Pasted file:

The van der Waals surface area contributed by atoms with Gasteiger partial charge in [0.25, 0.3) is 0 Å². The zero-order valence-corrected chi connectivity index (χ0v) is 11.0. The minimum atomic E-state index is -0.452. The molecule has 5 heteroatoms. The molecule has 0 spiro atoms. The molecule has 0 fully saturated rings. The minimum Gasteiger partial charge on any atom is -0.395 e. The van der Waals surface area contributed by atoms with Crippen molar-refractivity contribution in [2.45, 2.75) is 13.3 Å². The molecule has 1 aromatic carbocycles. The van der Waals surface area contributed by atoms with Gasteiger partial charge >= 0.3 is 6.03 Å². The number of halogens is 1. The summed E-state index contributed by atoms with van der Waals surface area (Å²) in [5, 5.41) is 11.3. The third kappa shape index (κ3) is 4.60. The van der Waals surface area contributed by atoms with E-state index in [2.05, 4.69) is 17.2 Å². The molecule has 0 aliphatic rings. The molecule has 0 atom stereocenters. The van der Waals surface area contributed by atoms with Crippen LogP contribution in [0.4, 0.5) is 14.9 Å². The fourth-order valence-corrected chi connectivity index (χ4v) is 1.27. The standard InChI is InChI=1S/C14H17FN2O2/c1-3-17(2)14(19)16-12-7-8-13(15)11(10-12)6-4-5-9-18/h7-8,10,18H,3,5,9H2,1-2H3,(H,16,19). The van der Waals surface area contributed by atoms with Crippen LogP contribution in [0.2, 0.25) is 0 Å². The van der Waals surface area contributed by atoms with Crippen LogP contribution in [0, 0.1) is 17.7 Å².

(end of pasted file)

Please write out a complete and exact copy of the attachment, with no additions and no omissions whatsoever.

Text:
The van der Waals surface area contributed by atoms with Gasteiger partial charge in [0.25, 0.3) is 0 Å². The zero-order valence-corrected chi connectivity index (χ0v) is 11.0. The minimum atomic E-state index is -0.452. The molecule has 5 heteroatoms. The molecule has 0 spiro atoms. The molecule has 0 fully saturated rings. The minimum Gasteiger partial charge on any atom is -0.395 e. The van der Waals surface area contributed by atoms with Crippen molar-refractivity contribution in [2.45, 2.75) is 13.3 Å². The molecule has 1 aromatic carbocycles. The van der Waals surface area contributed by atoms with Gasteiger partial charge >= 0.3 is 6.03 Å². The number of halogens is 1. The summed E-state index contributed by atoms with van der Waals surface area (Å²) in [5, 5.41) is 11.3. The third kappa shape index (κ3) is 4.60. The van der Waals surface area contributed by atoms with E-state index in [2.05, 4.69) is 17.2 Å². The molecule has 0 aliphatic rings. The molecule has 0 atom stereocenters. The van der Waals surface area contributed by atoms with Crippen LogP contribution in [0.4, 0.5) is 14.9 Å². The fourth-order valence-corrected chi connectivity index (χ4v) is 1.27. The standard InChI is InChI=1S/C14H17FN2O2/c1-3-17(2)14(19)16-12-7-8-13(15)11(10-12)6-4-5-9-18/h7-8,10,18H,3,5,9H2,1-2H3,(H,16,19). The van der Waals surface area contributed by atoms with Crippen LogP contribution in [0.2, 0.25) is 0 Å². The van der Waals surface area contributed by atoms with Crippen LogP contribution in [0, 0.1) is 17.7 Å².